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Cazuela’s Grill reopens after small fire causes damage

January 20, 2014

theodore.13@osu.edu
People eat at a partly boarded up Cazuela’s Grill, located at 2247 N. High St., Jan. 20. A small fire at Cazuela’s Grill caused smoke damage Jan. 9, closing the restaurant through Jan. 17.<br />Credit: Ritika Shah / Asst. photo editor

People eat at a partly boarded up Cazuela’s Grill, located at 2247 N. High St., Jan. 20. A small fire at Cazuela’s Grill caused smoke damage Jan. 9, closing the restaurant through Jan. 17.
Credit: Ritika Shah / Asst. photo editor

Cazuela’s Grill is back in business after a small fire closed the restaurant’s doors for more than a week.

The Mexican bar and restaurant reopened Friday after smoke from a small fire damaged wood on the exterior of the building Jan. 9.

The restaurant was closed at the time of the fire and no injuries were reported, 3rd Battalion Chief Rick Artrip said Jan. 9.

“We were asked a lot when it was going to open (after the fire),” said Susan Martin, director of operations for Eventide, which owns the building where Cazuela’s is located at 2247 N. High St.

Martin said there were “very minor damages” to the building and did not know how much the damages would cost because the building was re-opened with a temporary fix.

“The temporary fix will last until we do the permanent fix but the permanent fix needs to go through city permitting so it will last as long as it needs to,” Martin said. “Temporary allowed us to get it open. We walled off the damaged area.”

The damages were on the exterior of the building, so the temporary fix did not affect seating for Cazuela’s.

Jessica Quedada, a manager at Cazuela’s, said Friday the restaurant was focusing on getting customers to come back after the closure.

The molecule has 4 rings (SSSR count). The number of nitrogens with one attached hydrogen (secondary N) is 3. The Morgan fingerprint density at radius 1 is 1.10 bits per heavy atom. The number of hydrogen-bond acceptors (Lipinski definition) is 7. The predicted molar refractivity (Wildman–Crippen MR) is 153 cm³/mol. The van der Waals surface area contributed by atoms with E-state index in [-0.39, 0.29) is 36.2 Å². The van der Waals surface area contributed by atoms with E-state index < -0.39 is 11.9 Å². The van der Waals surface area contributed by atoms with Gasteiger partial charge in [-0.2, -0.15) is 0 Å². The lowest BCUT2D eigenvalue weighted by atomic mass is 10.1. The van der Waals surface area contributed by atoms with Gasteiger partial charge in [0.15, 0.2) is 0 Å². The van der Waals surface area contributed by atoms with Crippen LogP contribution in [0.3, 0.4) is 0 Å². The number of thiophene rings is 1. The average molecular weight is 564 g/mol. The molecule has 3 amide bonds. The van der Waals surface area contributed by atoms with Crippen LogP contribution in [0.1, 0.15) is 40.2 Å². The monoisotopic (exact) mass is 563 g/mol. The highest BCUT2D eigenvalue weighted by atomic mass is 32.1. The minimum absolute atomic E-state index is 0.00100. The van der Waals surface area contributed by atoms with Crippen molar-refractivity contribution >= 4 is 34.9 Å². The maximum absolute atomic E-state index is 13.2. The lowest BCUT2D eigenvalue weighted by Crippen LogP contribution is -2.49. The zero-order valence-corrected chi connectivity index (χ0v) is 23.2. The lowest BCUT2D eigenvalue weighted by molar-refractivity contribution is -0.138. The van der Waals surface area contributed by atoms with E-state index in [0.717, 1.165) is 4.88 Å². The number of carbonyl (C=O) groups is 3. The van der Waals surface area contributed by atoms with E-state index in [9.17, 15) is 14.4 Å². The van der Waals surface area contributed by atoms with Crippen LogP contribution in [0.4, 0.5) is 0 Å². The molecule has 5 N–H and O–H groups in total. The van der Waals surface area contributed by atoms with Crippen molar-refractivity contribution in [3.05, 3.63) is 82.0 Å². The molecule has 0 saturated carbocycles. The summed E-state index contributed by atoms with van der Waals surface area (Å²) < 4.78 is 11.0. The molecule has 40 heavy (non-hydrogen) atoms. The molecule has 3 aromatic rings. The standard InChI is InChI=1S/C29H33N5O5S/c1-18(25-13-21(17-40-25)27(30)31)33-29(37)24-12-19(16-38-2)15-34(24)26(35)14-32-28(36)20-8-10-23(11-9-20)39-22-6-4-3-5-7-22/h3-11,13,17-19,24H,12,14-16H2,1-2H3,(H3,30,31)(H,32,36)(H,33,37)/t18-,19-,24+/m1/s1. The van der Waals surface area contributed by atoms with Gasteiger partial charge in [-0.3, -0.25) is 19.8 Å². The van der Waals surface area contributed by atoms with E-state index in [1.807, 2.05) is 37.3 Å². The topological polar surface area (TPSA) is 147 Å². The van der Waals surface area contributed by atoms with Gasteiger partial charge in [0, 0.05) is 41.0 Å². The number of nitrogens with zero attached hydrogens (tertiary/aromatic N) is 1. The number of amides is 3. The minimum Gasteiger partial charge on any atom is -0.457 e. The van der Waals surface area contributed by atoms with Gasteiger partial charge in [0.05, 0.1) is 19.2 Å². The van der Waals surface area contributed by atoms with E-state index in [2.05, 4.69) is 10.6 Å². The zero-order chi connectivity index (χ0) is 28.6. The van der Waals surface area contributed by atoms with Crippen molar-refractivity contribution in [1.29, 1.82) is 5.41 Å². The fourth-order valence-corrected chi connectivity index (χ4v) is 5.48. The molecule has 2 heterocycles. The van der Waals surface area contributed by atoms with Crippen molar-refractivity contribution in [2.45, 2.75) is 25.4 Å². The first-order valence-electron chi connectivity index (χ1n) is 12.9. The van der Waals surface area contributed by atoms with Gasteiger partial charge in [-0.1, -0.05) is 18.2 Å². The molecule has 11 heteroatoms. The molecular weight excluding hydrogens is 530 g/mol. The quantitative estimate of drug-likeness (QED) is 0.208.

“I think the people thought we would be closed for a long time so we hardly have any customers right now, so we’re trying to let people know that we’re open again,” Quedada said.

She said the closure affected some employees.

“If we were closed, this is their only job, so they don’t make any money for the whole week and a half,” Quedada said.

An employee at Cazuela’s said Monday the restaurant was not disclosing how much the fire would affect it financially but that business was “pretty good.”

Artrip said he believed the equipment that plumbers were using to reheat and repair frozen pipes started the fire. Temperatures hit a low of 21 degrees in Columbus Jan. 9, days after reaching minus 9 degrees Jan. 6, according to Weather Underground.

Andrew Stiene, a fourth-year in biology and physical education, said he is a frequent visitor of Cazuela’s and was sad to hear the restaurant was closed.

“I felt like a part of me was missing (while it was closed),” he said. “It was a tradition. Me and my roommates would go there every Friday night, have (margaritas). It kind of broke tradition.

“I’m extremely excited now (that the restaurant has re-opened),” Stiene said.

Other students were also disappointed Cazuela’s was closed, even for a short time.

“It kind of sucks (that Cazuela’s was closed),” said Emily Cramer, a second-year in marketing. “They have really good tacos and it’s cheap.”

Martin said, though, she was happy the fire didn’t spread more than it did.

“It could have been (worse),” Martin said. “Thank God it wasn’t.”


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